March 22, 2016
There is virtually no aspect of your health that is not affected by Vitamin D. We have vitamin D receptors throughout our bodies, including the heart, kidneys, brain, colon, muscle and immune cells. This wide distribution of receptors highlights the importance of this vitamin to many of the body’s functions, and helps to explain why vitamin D deficiency affects not only bone health, but also other systems in the body. Vitamin D deficiency has been linked to various types of cancer, heart disease, depression, multiple sclerosis, lupus, high blood pressure, weight gain, diabetes, infections, colds, flu and a growing list of other illnesses.
Vitamin D is a fat-soluble vitamin that is naturally present in few foods, added to some, available as a dietary supplement and produced when ultraviolet rays from sunlight strike the skin and triggers vitamin D synthesis.
How does your Body Make Vitamin D?
Vitamin D obtained from the sun, food, and supplements is biologically inert and must undergo two processes in the body to be active. The first occurs in the liver and converts vitamin D to 25-hydroxyvitamin D [25(OH)D]. The second occurs primarily in the kidney and forms the active 1,25-dihydroxyvitamin D [1,25(OH)2D] or calcitriol.
Do I need to take Vitamin D Supplements?
The simple answer is that we all need vitamin D and that most of of us are able to get at least some of the required amount from our diet and sun exposure for at least part of the year.
There is a mistaken belief that as little as ten minutes of daily sunlight exposure on your hands and face will provide you with your daily Vitamin D requirements year round. Unfortunately, there is far more to it: it depends on where you live, the time of year and even your skin type or whether you are wearing sunscreen. The NCBI (The National Center for Biotechnology Information) has determined for example, that “exposure to winter sunlight in Boston and Edmonton will not promote vitamin D3 synthesis in human skin.”(1)
Simply put, if you live anywhere cold or rainy in the winter, you will have to supplement at least to some extent, and depending on your lifestyle, possibly year round irrespective of where you live.
Can I get my Vitamin D from my diet?
Yes, but not in significant amounts. There are only a few naturally occurring food sources of vitamin D. These include fatty fish, fish liver oil, and egg yolk. Cod liver oil is the densest nutrient source available at a reasonable cost.
Some foods are fortified with vitamin D, with vitamin D2 and D3. Cow’s milk is widely fortified as are other processed foods. Vitamin D fortification in developed countries was undertaken as an inexpensive and effective way to prevent “Rickets” which is a serious disorder of bone development mainly found in children, especially those who are desperately poor.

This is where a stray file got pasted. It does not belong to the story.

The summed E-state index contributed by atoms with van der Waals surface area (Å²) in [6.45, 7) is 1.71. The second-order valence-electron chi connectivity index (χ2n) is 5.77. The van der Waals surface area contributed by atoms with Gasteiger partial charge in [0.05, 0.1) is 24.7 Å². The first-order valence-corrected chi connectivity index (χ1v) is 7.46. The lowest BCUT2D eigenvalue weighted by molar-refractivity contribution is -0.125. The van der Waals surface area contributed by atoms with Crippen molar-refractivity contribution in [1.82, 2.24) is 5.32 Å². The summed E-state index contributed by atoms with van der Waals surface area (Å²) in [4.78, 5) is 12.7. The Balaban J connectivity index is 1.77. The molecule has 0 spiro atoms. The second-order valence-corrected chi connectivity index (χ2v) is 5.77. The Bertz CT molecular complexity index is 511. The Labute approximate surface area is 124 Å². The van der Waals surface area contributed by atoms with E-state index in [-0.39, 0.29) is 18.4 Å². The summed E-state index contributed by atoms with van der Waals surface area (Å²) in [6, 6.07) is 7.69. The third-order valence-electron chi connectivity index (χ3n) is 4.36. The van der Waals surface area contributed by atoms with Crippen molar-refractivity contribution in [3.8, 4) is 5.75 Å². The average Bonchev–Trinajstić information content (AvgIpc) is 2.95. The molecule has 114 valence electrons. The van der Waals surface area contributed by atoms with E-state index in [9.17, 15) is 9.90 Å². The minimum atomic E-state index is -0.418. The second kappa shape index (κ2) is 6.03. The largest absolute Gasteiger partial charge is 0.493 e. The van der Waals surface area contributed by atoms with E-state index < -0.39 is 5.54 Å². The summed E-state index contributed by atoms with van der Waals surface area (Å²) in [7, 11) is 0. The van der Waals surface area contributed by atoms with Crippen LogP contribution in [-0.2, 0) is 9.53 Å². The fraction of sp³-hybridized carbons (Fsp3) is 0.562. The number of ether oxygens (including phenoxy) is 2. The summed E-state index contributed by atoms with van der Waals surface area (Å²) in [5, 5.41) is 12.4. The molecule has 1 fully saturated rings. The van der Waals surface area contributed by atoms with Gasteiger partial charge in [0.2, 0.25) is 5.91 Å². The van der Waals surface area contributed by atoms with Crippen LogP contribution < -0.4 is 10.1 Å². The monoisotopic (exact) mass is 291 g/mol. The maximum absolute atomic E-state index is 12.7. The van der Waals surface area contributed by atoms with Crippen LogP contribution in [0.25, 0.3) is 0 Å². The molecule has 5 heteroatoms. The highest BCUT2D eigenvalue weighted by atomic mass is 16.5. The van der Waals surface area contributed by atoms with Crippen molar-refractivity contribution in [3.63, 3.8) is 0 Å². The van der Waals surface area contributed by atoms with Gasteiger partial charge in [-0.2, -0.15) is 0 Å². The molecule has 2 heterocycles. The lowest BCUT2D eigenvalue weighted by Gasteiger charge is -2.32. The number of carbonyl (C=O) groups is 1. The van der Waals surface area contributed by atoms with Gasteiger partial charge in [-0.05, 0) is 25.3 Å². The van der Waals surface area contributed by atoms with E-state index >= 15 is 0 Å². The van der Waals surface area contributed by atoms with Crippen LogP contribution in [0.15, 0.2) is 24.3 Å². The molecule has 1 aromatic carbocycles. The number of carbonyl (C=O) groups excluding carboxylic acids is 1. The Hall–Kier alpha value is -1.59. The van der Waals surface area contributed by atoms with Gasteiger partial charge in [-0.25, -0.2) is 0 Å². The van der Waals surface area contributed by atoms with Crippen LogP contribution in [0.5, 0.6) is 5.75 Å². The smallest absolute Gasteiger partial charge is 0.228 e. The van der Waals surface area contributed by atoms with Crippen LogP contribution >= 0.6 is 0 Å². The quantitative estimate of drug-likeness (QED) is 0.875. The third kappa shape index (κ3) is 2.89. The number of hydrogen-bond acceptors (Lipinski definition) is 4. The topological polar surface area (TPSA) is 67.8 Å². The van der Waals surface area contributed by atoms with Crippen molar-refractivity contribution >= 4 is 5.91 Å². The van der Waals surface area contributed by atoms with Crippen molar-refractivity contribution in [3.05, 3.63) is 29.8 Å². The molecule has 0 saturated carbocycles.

See our article: Dietary Sources of Vitamin D.
What is the Difference Between Vitamin D2 and Vitamin D3?
Vitamin D3 (cholecalciferol) is a natural by-product of animal origin that is created from exposure to the sun, while vitamin D2 (ergocalciferol) is a synthetic by-product of plant origin.
Even though there are similarities between Vitamin D2 and D3, vitamin D3 is more readily absorbed and utilized by the human body. There is no reason to supplement with Vitamin D2 (2) although unfortunately it is still used to fortify food. In Canada milk is fortified with vitamin D3, and while optional, nearly all milk sold in the U.S. is also fortified with vitamin D3.
How do I Know What my Vitamin D Levels Are?
Fortunately, there is a relatively simple blood test that measures serum concentration of 25 hydroxyvitamin D, the active form of vitamin D in the liver. This test is the best way to determine someone’s vitamin D levels and reflects the total amount of vitamin D from food, supplements and sun exposure.
How Much Vitamin D do I Need to Take?
There is no clear consensus as to the required amount. To start with, each body is unique and processes vitamin D differently. To further complicate matters, away from the equator UVB levels in sunlight are too weak, for 4-6 months of the year, to make any significant amount of vitamin D naturally.
The “official answer” comes from the US Institute of Medicine (IOM) which was asked by the Canadian and US governments to assess the current data on health outcomes associated with calcium and vitamin D, as well as updating the nutrient reference values, known as Dietary Reference Intakes (DRIs).(3)
In 2010 the IOM produced a report with recommendations largely aimed at bone health which calls for 600 IU of vitamin D daily for all ages up to age 70 and 800 IU after age 71. This assumes a limited amount of sun exposure. The report declared a safe upper limit of 4,000 IU daily for those above 9 years of age and a safe upper limit of 1,000 to 3,000 IU per day for children depending on age.(3) These recommendation are generally accepted, with some authorities recommending slightly higher levels. The Vitamin D council–a nonprofit research group– recommends 5,000 IU daily